I hope between the disappointment of the county shoot and the opportunity to show up their old man, both the boys will be more enthused about going to practice this year. Archery antelope season’s only two months away, and if I’m going to have any hope of sticking a goat, I need a few more rounds on the targets. Well, that and better stalking skills, but I’ll concentrate on one thing at a time.

 

For the audio version of today’s post, click “Play” below.

I’m all for roughing it, but my camper is a little too rough

I always used to be a tent camper, but as I’ve gotten older, and especially since I started shooting photos, I decided I needed a camper. After owning my first one, there are a few things I’d have done differently.

My wife and I decided we needed a camping trailer a few years ago, so we started looking for one. We didn’t have a whole lot to spend on one, so we knew we needed to think small. And honestly, for what we were planning to use it for, a small one would be plenty big enough for us.

We figured we’d mostly use it for going to the mountains to go camping. We didn’t need it to be very big. We figured we wouldn’t be spending much time in it, anyway. We only really needed to have a place to sleep, and maybe a place to cook a meal if the weather was not conducive to a campfire cook-out. And a bathroom? What’s the point? When you’re in the mountains, the world is your bathroom. So we decided we’d look for a small RV and wouldn’t worry about whether it had a bathroom in it.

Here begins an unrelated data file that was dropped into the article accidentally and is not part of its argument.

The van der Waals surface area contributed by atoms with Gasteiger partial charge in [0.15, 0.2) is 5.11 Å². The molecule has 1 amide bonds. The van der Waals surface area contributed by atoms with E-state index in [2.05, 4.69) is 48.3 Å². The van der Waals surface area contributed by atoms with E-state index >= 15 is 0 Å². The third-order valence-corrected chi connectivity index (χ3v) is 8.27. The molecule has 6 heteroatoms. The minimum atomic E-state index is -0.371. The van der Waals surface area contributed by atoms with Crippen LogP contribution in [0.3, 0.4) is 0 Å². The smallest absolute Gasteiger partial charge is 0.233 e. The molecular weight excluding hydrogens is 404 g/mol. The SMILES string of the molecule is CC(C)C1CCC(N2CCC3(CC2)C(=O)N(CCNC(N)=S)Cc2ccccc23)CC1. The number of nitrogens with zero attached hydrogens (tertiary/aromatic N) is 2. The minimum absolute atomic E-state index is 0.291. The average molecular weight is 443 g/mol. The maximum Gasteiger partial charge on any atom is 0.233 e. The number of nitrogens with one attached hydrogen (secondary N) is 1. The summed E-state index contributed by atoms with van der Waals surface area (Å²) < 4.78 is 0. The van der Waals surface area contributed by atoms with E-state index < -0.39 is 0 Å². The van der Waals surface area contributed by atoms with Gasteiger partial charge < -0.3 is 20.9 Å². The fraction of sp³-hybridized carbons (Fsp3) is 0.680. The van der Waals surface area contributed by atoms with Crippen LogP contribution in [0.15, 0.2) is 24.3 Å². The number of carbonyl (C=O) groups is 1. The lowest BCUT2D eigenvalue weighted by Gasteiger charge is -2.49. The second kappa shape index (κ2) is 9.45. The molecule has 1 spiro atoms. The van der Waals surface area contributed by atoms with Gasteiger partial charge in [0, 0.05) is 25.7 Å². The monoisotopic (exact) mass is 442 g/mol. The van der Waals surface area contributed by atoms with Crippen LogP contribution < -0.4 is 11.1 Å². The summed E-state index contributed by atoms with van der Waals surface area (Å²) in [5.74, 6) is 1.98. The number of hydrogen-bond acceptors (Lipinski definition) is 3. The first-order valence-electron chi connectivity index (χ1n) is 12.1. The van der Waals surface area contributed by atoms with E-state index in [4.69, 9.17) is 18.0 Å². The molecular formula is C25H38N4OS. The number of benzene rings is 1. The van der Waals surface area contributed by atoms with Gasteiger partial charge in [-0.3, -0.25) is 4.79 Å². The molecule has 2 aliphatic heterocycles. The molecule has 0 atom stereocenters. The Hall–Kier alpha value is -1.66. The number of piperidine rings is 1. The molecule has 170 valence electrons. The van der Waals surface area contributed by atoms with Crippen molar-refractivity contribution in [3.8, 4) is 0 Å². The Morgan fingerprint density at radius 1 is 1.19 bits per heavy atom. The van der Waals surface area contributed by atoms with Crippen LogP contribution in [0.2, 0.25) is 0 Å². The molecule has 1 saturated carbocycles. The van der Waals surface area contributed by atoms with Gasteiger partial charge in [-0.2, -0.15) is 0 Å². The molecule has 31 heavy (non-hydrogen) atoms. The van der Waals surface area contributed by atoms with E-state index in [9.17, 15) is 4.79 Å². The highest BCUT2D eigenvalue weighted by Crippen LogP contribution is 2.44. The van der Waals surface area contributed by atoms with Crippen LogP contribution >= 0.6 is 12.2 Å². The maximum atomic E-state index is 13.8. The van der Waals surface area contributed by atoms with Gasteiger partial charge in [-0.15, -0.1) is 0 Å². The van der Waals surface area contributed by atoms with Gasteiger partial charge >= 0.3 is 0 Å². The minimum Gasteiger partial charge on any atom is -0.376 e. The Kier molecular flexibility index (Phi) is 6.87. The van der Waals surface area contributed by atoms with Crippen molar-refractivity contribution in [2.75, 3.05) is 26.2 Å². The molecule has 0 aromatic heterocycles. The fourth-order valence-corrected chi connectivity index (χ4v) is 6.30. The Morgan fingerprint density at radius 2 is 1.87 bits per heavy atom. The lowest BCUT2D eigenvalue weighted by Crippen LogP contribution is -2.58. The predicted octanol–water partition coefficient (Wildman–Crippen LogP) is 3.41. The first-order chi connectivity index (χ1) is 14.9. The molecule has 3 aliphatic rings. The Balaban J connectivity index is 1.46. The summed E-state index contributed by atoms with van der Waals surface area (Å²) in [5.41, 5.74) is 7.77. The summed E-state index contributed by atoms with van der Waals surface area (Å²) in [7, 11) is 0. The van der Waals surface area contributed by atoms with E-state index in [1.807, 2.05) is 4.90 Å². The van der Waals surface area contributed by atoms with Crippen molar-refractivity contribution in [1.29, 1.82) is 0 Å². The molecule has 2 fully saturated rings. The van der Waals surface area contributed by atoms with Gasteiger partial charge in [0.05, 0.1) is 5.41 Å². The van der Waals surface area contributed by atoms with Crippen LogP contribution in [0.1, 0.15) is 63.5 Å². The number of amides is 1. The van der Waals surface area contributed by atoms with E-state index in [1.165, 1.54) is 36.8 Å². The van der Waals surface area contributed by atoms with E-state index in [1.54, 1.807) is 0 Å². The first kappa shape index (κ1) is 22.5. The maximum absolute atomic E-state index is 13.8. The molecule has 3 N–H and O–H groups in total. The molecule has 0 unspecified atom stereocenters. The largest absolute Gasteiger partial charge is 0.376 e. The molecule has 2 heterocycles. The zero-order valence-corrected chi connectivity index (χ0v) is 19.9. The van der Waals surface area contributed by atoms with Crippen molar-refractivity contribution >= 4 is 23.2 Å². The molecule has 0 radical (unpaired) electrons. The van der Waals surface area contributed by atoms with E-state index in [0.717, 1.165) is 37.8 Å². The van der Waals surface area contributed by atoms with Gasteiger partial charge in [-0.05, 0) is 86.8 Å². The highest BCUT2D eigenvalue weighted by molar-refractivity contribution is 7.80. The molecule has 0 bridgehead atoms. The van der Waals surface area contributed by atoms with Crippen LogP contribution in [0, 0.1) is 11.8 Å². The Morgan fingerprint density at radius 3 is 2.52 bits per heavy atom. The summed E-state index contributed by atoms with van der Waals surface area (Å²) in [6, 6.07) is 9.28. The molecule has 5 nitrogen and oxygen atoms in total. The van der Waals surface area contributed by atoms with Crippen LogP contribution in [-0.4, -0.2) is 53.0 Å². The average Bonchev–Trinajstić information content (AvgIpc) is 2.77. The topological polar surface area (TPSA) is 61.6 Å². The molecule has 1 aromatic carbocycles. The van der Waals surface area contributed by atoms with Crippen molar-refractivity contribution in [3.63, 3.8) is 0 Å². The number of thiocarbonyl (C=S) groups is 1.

We ended up with a 14-foot 1968 Aristocrat. It’s basically a tent on wheels. It has a large bunk in the back, a dining table that converts into a smaller bunk, and a working cooktop and oven. It also has a propane-powered refrigerator, but we’ve been advised to not attempt to turn that thing on, if we would rather not explode like a miniature Hindenburg.

And it has no bathroom. That’s fine for camping in the mountains, but it’s a little awkward when I’m pulled up to a rodeo. As long as the rodeo grounds have a few Port-a-Potties, I’m good, but I’ve been to some that lock up their bathrooms at night, and that creates a bit of a problem.

If we ever decide to upgrade to a newer trailer, I think I’ll insist on having a bathroom. Maybe even a shower. And a fridge that isn’t a death trap.

For the audio version of today’s post, click “Play” below.

I’m back out on the rodeo trail, but in a less dangerous way